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Originally published by 2 Minute Medicine® (view original article). Reused on AccessPediatrics with permission.

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1. Cross-sex hormone therapy (CSHT) may be associated with worsening cardiovascular risk factors in transgender men.

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2. CSHT may not result in increases in cardiovascular morbidity or mortality.

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Evidence Rating Level: 2 (Good)

Study Rundown:

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Understanding the unique health care needs of the transgender population is highly important; approximately 1.4 million persons identify as transgender in the United States. One important area of study involves the role of sex hormones—including hormone blockers and cross-sex hormone therapy—and cardiovascular disease (CVD). Sex hormones may be used to help transgender persons fully realize their gender identity. Despite the importance of this area of research, one of the barriers to providing appropriate care to transgender persons is the lack of physician training and clinical guidelines within this area. Additionally, there is limited health care research within this population. The authors of this study, therefore, conducted a systematic review that highlights research on the association between hormone therapy and CVD in cisgender adults, in addition to summarizing the association between CSHT and CVD in transgender adults. This study has several limitations. First, many studies included in this review focus on younger persons, limiting the generalizability of CSHT in older transgender adults. Additionally, there are few randomized controlled trials with respect to CSHT, which limits knowledge of any associations between CSHT and CVD.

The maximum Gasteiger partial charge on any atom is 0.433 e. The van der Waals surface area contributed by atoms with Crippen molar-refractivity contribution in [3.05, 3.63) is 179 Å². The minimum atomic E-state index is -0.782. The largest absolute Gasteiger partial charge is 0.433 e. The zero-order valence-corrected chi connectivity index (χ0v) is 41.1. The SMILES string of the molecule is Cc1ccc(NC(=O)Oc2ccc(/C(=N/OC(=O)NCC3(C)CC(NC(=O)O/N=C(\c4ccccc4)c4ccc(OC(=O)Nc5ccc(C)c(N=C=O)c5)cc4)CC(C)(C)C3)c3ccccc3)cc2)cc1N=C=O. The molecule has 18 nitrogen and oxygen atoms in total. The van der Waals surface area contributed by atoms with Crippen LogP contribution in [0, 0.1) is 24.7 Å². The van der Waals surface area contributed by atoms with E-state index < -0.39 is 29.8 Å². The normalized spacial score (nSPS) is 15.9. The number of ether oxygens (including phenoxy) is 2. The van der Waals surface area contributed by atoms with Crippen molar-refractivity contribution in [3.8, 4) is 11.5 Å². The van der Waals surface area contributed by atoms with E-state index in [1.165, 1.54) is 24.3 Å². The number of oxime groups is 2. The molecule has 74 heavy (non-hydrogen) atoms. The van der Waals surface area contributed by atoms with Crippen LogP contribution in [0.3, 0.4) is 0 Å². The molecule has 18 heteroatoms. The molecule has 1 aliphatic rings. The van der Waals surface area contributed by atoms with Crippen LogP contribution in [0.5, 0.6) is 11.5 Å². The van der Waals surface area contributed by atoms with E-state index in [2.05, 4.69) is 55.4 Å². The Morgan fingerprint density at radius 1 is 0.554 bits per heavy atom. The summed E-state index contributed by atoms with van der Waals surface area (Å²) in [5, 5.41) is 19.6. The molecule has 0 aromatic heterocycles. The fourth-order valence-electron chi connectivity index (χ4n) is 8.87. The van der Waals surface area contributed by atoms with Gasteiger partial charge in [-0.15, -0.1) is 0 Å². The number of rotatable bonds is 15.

In-Depth [narrative review]:

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The authors of this study systematically searched PubMed and EMBASE databases, of which 13 met inclusion and exclusion criteria. Of the articles, 3 reported findings only in transgender women, 3 only in transgender men, and 7 looked at both populations. Based on the articles reviewed, the authors observed that CSHT is associated with improved psychological functioning of transgender persons. While studies looking at CSHT and cardiovascular risk factors in transgender men are limited, several studies, including an early prospective study and an observational longitudinal study, suggest that CSHT increases CVD risk factors. These risk factors include blood pressure values, lipid levels, and insulin resistance. Furthermore, in transgender women, CSHT may increase thromboembolic risk. However, due to the lack of randomized controlled trials and prospective cohort studies found in this review, it is clear that further research is required to determine the cardiovascular effects of long-term CSHT for transgender adults.

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